A large volcanic ash eruption started at Sangay volcano, Ecuador at around 08:20 UTC on February 8, 2022. The eruption is similar to what was observed during the greatest activity of the current eruptive period.
According to the Washington VAAC, ash column was observed rising up to 9.1 km (30 000 feet) above sea level and extending approximately 55 km (34 miles) NW from the summit at 09:00 UTC.1
At this time, there is no seismicity data due to transmission problems with the station at the volcano.
While only light rains were recorded in the sector recently, lahars could form at the volcano in case of heavy rains.
Ashfall is expected in areas W and NW of the volcano, in the provinces of Chimborazo, Bolívar, Los Ríos and Guayas. Ecuador’s Geophysical Institute is urging residents living in the affected region to take the pertinent measures and follow information coming from official sources.
Image credit: IG, NOAA/GOES-East
A strong SO2 signal at a distance of 13.7 km (8.5 miles) from the volcano was detected by TROPOMI on February 6. The estimated mass within 300 km (186 miles) was 1.5 ktons.
The following image of Sangay volcano was captured by IG’s webcam on February 6:
A major explosive eruption took place at Sangay at 09:03 UTC on December 2, 2021. The Washington VAAC estimated volcanic ash rising up to possibly 15.2 km (50 000 feet) above sea level.2
The isolated Sangay volcano, located east of the Andean crest, is the southernmost of Ecuador’s volcanoes and its most active.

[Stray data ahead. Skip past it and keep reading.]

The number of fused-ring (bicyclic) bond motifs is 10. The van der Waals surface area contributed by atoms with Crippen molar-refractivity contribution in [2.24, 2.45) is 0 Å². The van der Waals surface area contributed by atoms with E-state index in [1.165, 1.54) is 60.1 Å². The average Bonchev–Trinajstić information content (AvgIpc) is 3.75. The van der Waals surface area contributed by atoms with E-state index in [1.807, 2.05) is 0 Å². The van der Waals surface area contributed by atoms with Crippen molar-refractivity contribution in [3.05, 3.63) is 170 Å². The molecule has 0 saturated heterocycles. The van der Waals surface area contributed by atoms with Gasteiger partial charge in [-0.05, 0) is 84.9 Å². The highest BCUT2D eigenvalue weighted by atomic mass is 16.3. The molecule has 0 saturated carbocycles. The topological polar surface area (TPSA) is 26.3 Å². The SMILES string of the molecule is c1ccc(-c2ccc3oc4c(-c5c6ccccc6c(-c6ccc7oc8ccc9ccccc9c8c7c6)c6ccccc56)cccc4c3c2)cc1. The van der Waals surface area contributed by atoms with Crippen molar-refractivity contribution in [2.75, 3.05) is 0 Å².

The steep-sided, glacier-covered, dominantly andesitic volcano grew within horseshoe-shaped calderas of two previous edifices, which were destroyed by collapse to the east, producing large debris avalanches that reached the Amazonian lowlands.
The modern edifice dates back to at least 14 000 years ago. It towers above the tropical jungle on the east side; on the other sides flat plains of ash have been sculpted by heavy rains into steep-walled canyons up to 600 m (1 979 feet) deep.
The earliest report of a historical eruption was in 1628. More or less continuous eruptions were reported from 1728 until 1916, and again from 1934 to the present.
The almost constant activity has caused frequent changes to the morphology of the summit crater complex. This volcano is located within the Sangay National Park, a UNESCO World Heritage property.3
1 FVXX21 KNES 081026 VA ADVISORY DTG: 20220208/1026Z VAAC: WASHINGTON VOLCANO: SANGAY 352090
2 Major explosive event at Sangay volcano, ash to possibly 15.2 km (50 000 feet) a.s.l., Ecuador
3 Sangay – Geological summary – GVP
Featured image: Sangay volcano at 09:50 UTC on February 8, 2022. Credit: NOAA/GOES-East, RAMMB/CIRA, TW
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